Israel’s Health Ministry is asking for public feedback on electronic cigarettes before deciding whether or not to ban them, according to a story by Judy Siegel-Itzkovich for the Jerusalem Post.
This is despite a ministry committee’s having recommended that the marketing, import and use of e-cigarettes be prohibited for five years and that the prohibition then be assessed.
According to the story, lot of people lined up to say they wanted electronic cigarettes banned on the grounds that they had not been proved to be safe; so the thinking seems to be that the traditional cigarette, a product that has been found to be unsafe, should be allowed to continue to be on sale when electronic cigarettes, which a lot of people use to wean themselves from traditional cigarettes, should be banned.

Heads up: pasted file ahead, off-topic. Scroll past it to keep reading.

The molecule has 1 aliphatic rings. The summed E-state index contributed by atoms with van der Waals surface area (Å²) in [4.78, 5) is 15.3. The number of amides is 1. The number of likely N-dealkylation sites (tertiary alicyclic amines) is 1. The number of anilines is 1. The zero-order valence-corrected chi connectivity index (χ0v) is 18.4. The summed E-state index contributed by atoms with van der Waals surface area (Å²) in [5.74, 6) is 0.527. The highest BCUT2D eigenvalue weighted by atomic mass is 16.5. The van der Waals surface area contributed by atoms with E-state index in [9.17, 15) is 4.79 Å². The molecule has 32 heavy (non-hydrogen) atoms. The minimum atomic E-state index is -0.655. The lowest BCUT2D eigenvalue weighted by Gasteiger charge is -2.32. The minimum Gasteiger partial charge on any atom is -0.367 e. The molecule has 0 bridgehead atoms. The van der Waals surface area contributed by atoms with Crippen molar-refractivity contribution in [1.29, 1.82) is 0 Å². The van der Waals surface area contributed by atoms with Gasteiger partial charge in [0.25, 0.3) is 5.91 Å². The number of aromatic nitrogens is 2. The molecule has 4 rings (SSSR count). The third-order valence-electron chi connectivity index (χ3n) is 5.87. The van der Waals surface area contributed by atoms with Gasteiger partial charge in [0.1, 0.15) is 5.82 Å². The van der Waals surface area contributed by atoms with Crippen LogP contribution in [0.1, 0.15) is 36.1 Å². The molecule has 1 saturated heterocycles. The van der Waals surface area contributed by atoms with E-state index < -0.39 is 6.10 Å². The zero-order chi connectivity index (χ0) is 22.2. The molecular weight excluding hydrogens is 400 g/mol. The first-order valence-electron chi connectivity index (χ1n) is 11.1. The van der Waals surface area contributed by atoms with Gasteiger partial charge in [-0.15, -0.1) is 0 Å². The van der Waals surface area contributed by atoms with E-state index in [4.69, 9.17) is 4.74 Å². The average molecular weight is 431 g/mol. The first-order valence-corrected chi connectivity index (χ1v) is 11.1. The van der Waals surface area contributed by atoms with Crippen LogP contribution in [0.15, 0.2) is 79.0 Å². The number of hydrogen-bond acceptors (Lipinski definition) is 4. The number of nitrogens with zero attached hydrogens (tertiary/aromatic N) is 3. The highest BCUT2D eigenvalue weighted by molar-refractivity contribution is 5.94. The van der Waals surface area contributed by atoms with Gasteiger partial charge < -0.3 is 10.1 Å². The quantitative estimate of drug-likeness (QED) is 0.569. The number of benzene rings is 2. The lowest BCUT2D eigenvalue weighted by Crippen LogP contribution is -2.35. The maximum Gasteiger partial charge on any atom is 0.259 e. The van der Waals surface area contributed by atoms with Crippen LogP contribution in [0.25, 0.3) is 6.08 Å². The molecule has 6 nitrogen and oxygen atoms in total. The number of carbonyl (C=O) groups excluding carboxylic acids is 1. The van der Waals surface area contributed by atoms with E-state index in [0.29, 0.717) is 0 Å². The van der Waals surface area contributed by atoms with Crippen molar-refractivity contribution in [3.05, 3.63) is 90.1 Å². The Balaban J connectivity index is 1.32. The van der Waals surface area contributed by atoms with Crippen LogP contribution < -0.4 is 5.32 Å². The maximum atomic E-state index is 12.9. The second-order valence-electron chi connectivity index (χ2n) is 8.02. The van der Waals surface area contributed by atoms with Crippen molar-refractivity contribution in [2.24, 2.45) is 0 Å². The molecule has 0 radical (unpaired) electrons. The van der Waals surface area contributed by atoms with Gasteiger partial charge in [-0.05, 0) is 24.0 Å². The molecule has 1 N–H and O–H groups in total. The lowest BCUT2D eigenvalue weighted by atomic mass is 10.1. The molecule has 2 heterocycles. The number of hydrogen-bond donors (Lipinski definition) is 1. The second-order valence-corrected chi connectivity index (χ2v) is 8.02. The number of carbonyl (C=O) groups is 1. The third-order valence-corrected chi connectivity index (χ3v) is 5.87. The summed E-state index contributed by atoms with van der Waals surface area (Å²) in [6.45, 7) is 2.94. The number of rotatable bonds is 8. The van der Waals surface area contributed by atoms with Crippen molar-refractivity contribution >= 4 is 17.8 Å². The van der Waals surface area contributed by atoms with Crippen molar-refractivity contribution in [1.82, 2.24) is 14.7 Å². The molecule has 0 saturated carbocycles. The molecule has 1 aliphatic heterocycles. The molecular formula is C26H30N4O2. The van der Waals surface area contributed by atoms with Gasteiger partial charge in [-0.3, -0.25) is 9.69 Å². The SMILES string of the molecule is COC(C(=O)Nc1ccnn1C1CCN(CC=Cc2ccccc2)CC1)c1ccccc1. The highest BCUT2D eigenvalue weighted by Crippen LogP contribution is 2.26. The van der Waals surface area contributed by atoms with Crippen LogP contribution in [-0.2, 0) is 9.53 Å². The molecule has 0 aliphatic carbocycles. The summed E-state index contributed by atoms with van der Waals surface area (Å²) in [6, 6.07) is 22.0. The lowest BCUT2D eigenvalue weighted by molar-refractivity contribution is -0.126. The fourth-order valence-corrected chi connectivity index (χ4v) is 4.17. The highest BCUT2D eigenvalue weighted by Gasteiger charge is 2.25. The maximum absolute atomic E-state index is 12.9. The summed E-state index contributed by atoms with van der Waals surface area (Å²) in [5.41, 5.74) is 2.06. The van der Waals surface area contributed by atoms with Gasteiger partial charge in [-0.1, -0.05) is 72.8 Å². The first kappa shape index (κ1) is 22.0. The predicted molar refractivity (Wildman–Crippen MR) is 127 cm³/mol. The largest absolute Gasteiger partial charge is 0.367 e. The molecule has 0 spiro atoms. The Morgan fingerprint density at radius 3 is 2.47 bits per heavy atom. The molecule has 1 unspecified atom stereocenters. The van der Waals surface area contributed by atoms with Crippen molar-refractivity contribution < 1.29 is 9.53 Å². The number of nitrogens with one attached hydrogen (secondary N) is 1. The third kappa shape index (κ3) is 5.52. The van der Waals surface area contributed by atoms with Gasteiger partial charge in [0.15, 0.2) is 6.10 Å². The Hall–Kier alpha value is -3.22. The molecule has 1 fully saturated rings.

Nowhere in the story does anybody make the point that it is the tar from traditional cigarettes that is believed to be the risk factor in smoking and that tar is totally absent from electronic cigarette vaping.
The public’s views are being sought via the website www.shituf.gov.il until March 25.
The ministry will announce its decision over the summer.